Merck (MRK 0.22%) has been in the spotlight recently with the announcement of positive results for its COVID-19 pill developed with Ridgeback Biotherapeutics. Pfizer (PFE -0.33%) is also evaluating an oral COVID-19 therapy and could be hot on the heels of Merck. In this Motley Fool Live video recorded on Sept. 29, 2021, Motley Fool contributors Keith Speights and Brian Orelli discuss four key things investors should know about Pfizer's experimental COVID-19 pill.
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Keith Speights: Pfizer had more news on Monday. The company announced that it's started a phase three study evaluating PF-07321332. Don't make me say that again. But Pfizer has started this study evaluating the therapy co-administered, by the way, with a low dose of ritonavir which is an antiviral therapy. This is for the prevention of COVID-19 infection.
We've talked about this before, Brian, but what are the key things investors should know about this experimental COVID-19 pill and it's commercial prospects.
Brian Orelli: The primary four things to think about. One, this is the clinical trials, is testing it as a prophylaxis. These are people who might have been exposed but they don't have any symptoms. Then they're testing it for five days or ten days and comparing that to placebo and seeing whether the people end up developing COVID-19.
Two, that additional drug that you mentioned, ritonavir is used in combination with other drugs including in HIV regimens. It doesn't actually work on the virus. It works on a human protein that breaks down protease inhibitors. There's PF-'332 is a protease inhibitor. That drug is making the active drug, the PF-'332, stick around longer. That's the reason why they're giving a low dose of that.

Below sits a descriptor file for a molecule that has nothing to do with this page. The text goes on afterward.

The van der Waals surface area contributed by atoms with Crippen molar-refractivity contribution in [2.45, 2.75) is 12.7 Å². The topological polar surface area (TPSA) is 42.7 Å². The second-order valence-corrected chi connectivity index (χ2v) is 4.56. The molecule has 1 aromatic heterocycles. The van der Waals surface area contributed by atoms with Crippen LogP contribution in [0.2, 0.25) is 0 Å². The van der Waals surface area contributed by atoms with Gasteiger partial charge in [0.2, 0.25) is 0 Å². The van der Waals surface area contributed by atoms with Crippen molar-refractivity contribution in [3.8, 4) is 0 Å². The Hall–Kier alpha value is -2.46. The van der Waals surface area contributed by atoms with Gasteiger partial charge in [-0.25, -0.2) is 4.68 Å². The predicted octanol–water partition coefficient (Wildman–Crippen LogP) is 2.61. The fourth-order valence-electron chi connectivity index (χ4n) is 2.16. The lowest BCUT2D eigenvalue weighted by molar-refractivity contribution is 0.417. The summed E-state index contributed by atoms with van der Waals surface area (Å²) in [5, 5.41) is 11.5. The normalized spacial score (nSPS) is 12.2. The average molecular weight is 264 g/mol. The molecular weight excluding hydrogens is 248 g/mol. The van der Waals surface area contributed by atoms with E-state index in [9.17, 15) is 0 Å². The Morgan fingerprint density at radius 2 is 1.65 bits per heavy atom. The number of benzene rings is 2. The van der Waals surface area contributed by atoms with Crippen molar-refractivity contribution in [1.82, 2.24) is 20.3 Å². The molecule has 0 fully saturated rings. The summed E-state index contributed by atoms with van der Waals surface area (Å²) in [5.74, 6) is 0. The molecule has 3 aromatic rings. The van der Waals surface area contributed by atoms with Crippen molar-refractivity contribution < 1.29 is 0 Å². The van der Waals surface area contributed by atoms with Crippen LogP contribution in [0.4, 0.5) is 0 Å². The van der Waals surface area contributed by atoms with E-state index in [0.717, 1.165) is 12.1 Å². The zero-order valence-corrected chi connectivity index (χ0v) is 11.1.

Three, Pfizer is also testing this drug in patients who have COVID-19. Those studies are ongoing and I think that's probably a bigger market for the drug than as a prophylaxis. But there will be some people who are exposed and then want to take the drug, but we'll have to wait and see how much it's actually helping those patients. I guess, they're not even patients at this point.
But I think that whether it can get people out of the hospital faster or in patients who aren't in the hospital, keep them from going into the hospital, that's a much higher value play. I think Pfizer can charge more if it can help those patients versus a prophylaxis.
Finally, Pfizer has competition in the oral market. Merck and Ridgeback have an oral drug. Although their drug, I don't think it is designed specifically to attack the coronavirus. We'll have to wait and see whether Pfizer or Ridgeback was the one that designed the drug and which one of those two drugs works better.
Roche (RHHBY -0.15%) and Atea (AVIR 0.42%) have a drug that works through a completely different mechanism. Maybe there's a potential that Roche and Atea's drug could get combined with Merck's drug or with Pfizer's drug. We'll have to wait and see in there. I don't think they are testing them as a combination yet. They probably wouldn't need to prove that each one of them works individually and then they could do those tests.
Speights: Thanks, Brian. Those are four great things for investors to know about Pfizer's COVID-19 pill program. The company is moving pretty quickly on this. Pfizer has said that if all goes well, it could actually file for emergency use authorization by the end of this year. We should know some news relatively soon about how this pill is working.
Orelli: Yeah. That would be for treatments not for prophylaxis; the clinical trial that they just started that will take a little longer.